When Values and Experiences Shape Choices
I’m quite conflicted. From multiple angles, I am seeing both national and African American communities being ravaged by COVID-19. I am also seeing both gripped by multiple considerations that prevent achievable progress, and admittedly in both examples, these considerations seem out of the control of those affected. My observations aren’t meant to judge but to enlighten. I believe in a fault in your right to decide how you live and die.
Freedoms and Oppression
Americans fiercely guard freedom, individualism and choice. For many, these are values that define life, liberty and the pursuit of happiness. In the midst of a pandemic, that too often means a willingness to prioritize actions not in the national or (one would think) self-interest. However, the point of health self-empowerment is people do get to be educated consumers, appreciating that choices have consequences. Unfortunately, that level of selfishness can create downstream havoc on the most vulnerable citizens. The African American community has legitimate concerns related to institutional racism at the hands of the medical establishment. This has ranged from lack of access, unequal quality of care, and higher costs than the general population to outright victimization as the subjects of medical experimentation. There is no fair way to criticize any African American who is hesitant about engaging the medical establishment. This trepidation has translated into a willingness to rely on herbal medicines and home remedies instead of physician prescribed regimens. It means lower rates of vaccine usage and a willingness to roll the dice on surviving known threats when clinically demonstrable options exist. You may not want to hear it or believe it, but these experiences reflect parallels than converge in the production of suboptimal outcomes. The performance of the US on the world stage is shockingly bad, as we lead the world in cases and deaths. African Americans again suffer disproportionately from COVID-19. Again: both external and self-imposed decisions contribute to these health care disparities.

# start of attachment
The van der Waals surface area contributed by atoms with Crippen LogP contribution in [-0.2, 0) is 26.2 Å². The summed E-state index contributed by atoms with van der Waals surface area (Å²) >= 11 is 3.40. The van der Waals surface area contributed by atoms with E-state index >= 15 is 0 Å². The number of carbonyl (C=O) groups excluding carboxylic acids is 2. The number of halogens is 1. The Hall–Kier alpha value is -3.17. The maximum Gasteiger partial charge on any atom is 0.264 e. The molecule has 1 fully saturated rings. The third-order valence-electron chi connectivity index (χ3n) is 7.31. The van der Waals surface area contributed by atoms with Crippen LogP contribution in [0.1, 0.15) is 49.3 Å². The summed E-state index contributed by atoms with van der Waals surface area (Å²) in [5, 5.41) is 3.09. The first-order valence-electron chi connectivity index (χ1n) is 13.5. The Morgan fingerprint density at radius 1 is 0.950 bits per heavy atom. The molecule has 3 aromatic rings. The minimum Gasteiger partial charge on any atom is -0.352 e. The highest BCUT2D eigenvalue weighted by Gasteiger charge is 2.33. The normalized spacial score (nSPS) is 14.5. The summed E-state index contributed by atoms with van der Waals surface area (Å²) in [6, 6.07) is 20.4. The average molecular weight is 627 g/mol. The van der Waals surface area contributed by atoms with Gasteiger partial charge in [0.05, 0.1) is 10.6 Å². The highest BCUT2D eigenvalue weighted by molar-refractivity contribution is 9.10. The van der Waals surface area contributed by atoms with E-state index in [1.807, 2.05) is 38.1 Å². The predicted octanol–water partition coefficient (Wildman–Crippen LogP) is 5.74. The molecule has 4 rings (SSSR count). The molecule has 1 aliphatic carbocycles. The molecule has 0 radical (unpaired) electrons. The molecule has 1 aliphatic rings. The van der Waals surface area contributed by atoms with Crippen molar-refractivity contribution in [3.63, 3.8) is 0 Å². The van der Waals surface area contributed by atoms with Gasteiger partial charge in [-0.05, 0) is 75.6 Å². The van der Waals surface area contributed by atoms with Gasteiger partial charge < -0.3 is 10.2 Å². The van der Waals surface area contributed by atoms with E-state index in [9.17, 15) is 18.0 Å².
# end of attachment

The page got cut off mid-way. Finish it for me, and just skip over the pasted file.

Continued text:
The Way Forward
Sadly, the way out in both examples is clear, but the implementation of best practice strategies is a challenge that seems more elusive that our hands are able to grab. As the months roll by and deaths accrue, it will be interesting to see when and if the lightbulbs finally go off and our communities stop being governed by fear (legitimate and not) and priorities other than health. The ongoing question is when will we start taking charge of the conditions that cause that fear and relegation of health to a secondary consideration in our lives? I hope it’s soon across the board. Lives are in the balance.